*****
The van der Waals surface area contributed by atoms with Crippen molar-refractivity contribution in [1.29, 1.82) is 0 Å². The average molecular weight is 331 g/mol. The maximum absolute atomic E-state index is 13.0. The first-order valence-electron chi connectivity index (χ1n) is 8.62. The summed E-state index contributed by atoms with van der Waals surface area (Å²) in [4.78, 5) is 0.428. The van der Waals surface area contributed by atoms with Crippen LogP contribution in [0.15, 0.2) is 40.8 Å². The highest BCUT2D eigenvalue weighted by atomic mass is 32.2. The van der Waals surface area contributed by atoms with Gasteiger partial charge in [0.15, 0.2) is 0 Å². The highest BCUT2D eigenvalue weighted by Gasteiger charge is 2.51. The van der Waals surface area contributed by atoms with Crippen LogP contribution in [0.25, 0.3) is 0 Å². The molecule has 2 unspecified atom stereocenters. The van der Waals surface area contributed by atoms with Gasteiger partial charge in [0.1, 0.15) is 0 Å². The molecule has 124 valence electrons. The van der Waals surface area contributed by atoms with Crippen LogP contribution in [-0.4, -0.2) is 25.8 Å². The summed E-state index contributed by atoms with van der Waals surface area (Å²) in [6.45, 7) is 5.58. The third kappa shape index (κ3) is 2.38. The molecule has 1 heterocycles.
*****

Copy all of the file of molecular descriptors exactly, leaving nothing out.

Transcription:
The van der Waals surface area contributed by atoms with Crippen molar-refractivity contribution in [1.29, 1.82) is 0 Å². The average molecular weight is 331 g/mol. The maximum absolute atomic E-state index is 13.0. The first-order valence-electron chi connectivity index (χ1n) is 8.62. The summed E-state index contributed by atoms with van der Waals surface area (Å²) in [4.78, 5) is 0.428. The van der Waals surface area contributed by atoms with Crippen LogP contribution in [0.15, 0.2) is 40.8 Å². The highest BCUT2D eigenvalue weighted by atomic mass is 32.2. The van der Waals surface area contributed by atoms with Gasteiger partial charge in [0.15, 0.2) is 0 Å². The highest BCUT2D eigenvalue weighted by Gasteiger charge is 2.51. The van der Waals surface area contributed by atoms with Crippen LogP contribution in [0.25, 0.3) is 0 Å². The molecule has 2 unspecified atom stereocenters. The van der Waals surface area contributed by atoms with Gasteiger partial charge in [0.1, 0.15) is 0 Å². The molecule has 124 valence electrons. The van der Waals surface area contributed by atoms with Crippen LogP contribution in [-0.4, -0.2) is 25.8 Å². The summed E-state index contributed by atoms with van der Waals surface area (Å²) in [6.45, 7) is 5.58. The third kappa shape index (κ3) is 2.38. The molecule has 1 heterocycles.